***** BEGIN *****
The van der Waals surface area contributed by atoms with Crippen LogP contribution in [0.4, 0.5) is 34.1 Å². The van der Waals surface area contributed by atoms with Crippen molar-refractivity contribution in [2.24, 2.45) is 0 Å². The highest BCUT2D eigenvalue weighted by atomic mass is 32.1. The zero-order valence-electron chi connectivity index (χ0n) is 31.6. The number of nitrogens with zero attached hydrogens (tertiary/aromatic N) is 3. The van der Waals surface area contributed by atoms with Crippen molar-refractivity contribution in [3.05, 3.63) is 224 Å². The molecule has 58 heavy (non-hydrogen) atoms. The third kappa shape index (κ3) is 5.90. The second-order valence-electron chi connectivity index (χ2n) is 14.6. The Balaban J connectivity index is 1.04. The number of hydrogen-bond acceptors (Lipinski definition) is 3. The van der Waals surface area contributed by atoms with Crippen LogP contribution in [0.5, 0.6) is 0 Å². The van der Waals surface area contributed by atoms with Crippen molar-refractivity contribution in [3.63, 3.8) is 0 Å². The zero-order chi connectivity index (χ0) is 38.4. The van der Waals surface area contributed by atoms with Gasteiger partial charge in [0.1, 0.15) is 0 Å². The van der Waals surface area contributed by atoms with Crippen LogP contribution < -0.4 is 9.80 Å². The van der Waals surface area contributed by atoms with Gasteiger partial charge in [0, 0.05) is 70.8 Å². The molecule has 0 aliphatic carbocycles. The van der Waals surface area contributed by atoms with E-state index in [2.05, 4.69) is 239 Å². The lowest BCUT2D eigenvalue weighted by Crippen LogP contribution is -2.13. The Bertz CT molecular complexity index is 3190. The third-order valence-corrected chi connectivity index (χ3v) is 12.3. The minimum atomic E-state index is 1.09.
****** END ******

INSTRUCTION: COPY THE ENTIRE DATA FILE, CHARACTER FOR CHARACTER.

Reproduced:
The van der Waals surface area contributed by atoms with Crippen LogP contribution in [0.4, 0.5) is 34.1 Å². The van der Waals surface area contributed by atoms with Crippen molar-refractivity contribution in [2.24, 2.45) is 0 Å². The highest BCUT2D eigenvalue weighted by atomic mass is 32.1. The zero-order valence-electron chi connectivity index (χ0n) is 31.6. The number of nitrogens with zero attached hydrogens (tertiary/aromatic N) is 3. The van der Waals surface area contributed by atoms with Crippen molar-refractivity contribution in [3.05, 3.63) is 224 Å². The molecule has 58 heavy (non-hydrogen) atoms. The third kappa shape index (κ3) is 5.90. The second-order valence-electron chi connectivity index (χ2n) is 14.6. The Balaban J connectivity index is 1.04. The number of hydrogen-bond acceptors (Lipinski definition) is 3. The van der Waals surface area contributed by atoms with Crippen LogP contribution in [0.5, 0.6) is 0 Å². The van der Waals surface area contributed by atoms with Crippen molar-refractivity contribution in [3.63, 3.8) is 0 Å². The zero-order chi connectivity index (χ0) is 38.4. The van der Waals surface area contributed by atoms with Gasteiger partial charge in [0.1, 0.15) is 0 Å². The van der Waals surface area contributed by atoms with Crippen LogP contribution < -0.4 is 9.80 Å². The van der Waals surface area contributed by atoms with Gasteiger partial charge in [0, 0.05) is 70.8 Å². The molecule has 0 aliphatic carbocycles. The van der Waals surface area contributed by atoms with E-state index in [2.05, 4.69) is 239 Å². The lowest BCUT2D eigenvalue weighted by Crippen LogP contribution is -2.13. The Bertz CT molecular complexity index is 3190. The third-order valence-corrected chi connectivity index (χ3v) is 12.3. The minimum atomic E-state index is 1.09.